Another company to benefit from that decision is Loral Space & Communications. Loral's chairman and chief executive officer, Bernard L. Schwartz, is one of several Harman supporters co-chairing a $2,500-a-person fund-raiser for her gubernatorial campaign this month in New York.
Unlike federal campaigns, there are no limits on individual or corporate contributions in state races.
Harman said Schwartz has been a family friend for two decades.
As reported earlier, a federal grand jury has been investigating allegations that Loral and Hughes provided technical information to the Chinese that could improve the reliability of China's long-range missiles. The probe centers on a technical report that the American companies provided after the 1996 explosion of a Long March missile carrying a Loral satellite. Both companies deny violating restrictions on technology transfer to China.
Harman acknowledged that Loral has benefited from her support for the aerospace industry. "But to my knowledge, I have never made a particular, focused effort to help Loral on any specific project," she said.
Harman also received $454,000 from union political action committees for her congressional campaigns, most it from unions representing defense and aerospace plants in her district.
"She has always supported the interest of that industry, which bottom line means jobs for our people," said Bruce Lee, the former regional director for the United Auto Workers, which represents about 20,000 aerospace workers in her district.
In Congress, Harman stood by labor in voting against the North American Free Trade Agreement, despite appeals from President Clinton and from her own defense industry contributors.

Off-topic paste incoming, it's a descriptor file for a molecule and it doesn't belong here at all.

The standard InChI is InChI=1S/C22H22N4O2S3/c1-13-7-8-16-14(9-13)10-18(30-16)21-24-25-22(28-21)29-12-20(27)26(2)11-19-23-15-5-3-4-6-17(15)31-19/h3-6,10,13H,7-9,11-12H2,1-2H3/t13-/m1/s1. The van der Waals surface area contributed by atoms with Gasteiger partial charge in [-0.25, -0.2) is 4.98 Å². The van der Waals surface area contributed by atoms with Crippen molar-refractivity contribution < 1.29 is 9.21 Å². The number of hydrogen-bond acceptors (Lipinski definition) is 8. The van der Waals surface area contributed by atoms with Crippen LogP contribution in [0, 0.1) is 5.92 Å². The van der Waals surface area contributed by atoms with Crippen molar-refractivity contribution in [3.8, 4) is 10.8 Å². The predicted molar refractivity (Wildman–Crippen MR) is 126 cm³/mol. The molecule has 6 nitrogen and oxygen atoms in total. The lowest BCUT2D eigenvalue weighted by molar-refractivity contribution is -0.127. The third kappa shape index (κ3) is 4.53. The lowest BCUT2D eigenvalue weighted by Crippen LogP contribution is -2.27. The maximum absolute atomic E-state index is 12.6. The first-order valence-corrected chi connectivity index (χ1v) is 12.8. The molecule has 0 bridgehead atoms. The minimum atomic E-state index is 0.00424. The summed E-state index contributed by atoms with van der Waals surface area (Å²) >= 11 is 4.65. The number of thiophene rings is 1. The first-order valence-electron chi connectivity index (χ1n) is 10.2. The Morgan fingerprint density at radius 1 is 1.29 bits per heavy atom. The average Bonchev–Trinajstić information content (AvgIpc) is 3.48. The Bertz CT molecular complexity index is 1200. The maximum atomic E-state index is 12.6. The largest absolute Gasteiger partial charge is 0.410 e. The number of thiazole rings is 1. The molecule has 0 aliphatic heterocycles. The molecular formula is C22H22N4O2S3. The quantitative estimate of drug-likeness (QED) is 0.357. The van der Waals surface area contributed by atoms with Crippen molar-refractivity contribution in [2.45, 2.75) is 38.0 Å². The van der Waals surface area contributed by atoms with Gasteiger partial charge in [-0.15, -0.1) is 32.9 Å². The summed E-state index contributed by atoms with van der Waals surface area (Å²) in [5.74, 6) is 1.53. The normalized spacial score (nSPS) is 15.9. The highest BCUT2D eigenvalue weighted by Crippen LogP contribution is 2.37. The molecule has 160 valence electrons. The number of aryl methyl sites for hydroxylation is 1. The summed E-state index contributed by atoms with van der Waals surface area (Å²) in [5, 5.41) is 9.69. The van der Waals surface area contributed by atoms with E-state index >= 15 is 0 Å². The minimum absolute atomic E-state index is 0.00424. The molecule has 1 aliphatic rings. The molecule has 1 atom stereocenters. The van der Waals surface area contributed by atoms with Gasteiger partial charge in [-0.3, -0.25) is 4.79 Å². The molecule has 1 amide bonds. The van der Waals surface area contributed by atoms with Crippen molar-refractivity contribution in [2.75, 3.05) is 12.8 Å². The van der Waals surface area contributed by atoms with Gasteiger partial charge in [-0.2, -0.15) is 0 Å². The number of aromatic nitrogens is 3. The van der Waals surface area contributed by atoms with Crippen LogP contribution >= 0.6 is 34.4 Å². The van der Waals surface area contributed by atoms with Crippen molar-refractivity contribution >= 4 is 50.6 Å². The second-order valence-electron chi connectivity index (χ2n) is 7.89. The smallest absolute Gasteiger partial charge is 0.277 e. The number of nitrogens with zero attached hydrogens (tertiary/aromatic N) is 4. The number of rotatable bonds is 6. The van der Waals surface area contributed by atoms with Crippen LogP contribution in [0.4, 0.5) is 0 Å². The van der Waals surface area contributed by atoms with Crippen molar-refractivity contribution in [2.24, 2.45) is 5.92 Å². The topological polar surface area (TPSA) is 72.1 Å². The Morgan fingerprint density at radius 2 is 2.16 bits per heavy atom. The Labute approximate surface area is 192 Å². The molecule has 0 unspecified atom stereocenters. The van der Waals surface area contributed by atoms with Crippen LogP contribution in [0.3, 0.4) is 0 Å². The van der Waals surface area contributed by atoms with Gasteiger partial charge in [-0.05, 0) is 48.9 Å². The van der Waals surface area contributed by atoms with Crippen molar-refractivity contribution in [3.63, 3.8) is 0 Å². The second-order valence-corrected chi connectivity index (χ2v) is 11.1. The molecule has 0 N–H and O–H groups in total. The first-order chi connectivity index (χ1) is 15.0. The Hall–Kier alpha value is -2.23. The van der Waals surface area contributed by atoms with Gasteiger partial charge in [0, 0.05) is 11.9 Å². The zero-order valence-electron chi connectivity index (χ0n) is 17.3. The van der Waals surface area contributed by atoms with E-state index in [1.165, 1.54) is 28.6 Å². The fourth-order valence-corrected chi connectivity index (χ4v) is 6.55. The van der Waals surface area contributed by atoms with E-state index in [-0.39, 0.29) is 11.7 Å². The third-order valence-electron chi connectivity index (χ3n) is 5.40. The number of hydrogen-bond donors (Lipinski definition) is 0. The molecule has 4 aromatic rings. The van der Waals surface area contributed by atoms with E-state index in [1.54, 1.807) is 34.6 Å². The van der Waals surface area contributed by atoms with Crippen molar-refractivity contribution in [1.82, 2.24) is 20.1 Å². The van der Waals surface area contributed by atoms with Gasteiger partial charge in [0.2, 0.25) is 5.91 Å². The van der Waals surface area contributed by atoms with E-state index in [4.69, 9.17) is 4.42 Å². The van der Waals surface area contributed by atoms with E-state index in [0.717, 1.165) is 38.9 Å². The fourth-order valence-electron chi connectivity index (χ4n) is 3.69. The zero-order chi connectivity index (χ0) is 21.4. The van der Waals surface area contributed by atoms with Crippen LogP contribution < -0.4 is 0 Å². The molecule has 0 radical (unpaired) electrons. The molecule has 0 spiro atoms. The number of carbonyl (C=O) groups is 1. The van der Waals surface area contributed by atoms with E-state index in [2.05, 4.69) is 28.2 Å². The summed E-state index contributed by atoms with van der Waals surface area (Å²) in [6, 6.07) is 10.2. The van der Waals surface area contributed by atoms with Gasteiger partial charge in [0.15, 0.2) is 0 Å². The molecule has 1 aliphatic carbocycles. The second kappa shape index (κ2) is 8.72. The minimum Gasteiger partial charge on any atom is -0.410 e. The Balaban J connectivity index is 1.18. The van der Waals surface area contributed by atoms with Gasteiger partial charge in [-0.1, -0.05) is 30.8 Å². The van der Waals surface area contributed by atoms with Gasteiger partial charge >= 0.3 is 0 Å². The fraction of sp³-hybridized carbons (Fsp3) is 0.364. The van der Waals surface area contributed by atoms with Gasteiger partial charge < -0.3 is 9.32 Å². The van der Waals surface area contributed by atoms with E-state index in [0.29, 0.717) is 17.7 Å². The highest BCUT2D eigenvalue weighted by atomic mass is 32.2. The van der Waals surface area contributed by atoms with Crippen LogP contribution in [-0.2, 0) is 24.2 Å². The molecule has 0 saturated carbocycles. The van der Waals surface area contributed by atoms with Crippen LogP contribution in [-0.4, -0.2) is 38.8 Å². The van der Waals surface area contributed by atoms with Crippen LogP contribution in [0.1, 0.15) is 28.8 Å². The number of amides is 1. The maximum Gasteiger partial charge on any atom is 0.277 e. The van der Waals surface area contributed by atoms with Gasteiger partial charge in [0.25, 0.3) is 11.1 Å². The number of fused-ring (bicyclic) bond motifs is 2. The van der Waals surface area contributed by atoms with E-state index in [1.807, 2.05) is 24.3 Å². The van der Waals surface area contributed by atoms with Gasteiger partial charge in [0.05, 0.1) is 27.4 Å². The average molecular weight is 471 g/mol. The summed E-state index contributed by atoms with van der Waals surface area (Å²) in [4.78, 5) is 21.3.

Harman said she has received less union backing than others in Congress and has not won labor support in her gubernatorial bid.
"I have voted my conscience," she said. "I made independent . . . decisions for six years, and I have taken knocks for not fitting in any little slot."
Times researchers Janet Lundblad and Paul Singleton contributed to this story.
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Between 1991 and 1997, Rep. Jane Harman collected more than $4 million to fund three successful races for Congress. Here are some of her top contributors, many from the defense and aerospace industries.
Loral Space & Communications
Headed by Harman friend Bernard Schwartz; benefited from Harman support for Chinese satellite launches.
Jones, Day, Reavis & Pogue
Harman worked at this lawn firm; one client is Harman International Industry, chaired by her husband.
Harman is backer of B-2 bomber and F/A-18 fighters.
Satellite maker, Harman pushed Chinese satellite launches.
Produces the C-17 cargo plane, championed by Harman.
Aerospace and defense company; close ties to Harman and her husband.
Walt Disney Co.
International entertainment company with many issues before Congress.
Human Rights Campaign Fund
Organization backs gay and lesbian rights; Harman defends rights of gays in the military.
United Auto Workers
Union represents 20,000 workers in aerospace and defense in Harman's district.
Hollywood Women's Political Committee
Group dissolved in 1997; was a backer of liberal causes and candidates
Women's Alliance for Israel
Promotes U.S.-Israeli ties, as does Harman
Where the Money Comes From
The following is a breakdown of all contributions.
Personal (Jane and Sidney Harman): $799,000
Professional (lawyers, accountants, etc.): $538,862
Defense / aerospace: $440, 884
Ideological (feminists, pro-Israel, etc.): $270,421
Financial (banks, brokerages): $219,100
Health care: $124,544
All other: $1,164,204
Source: Campaign Study Group based on Federal Election Commission records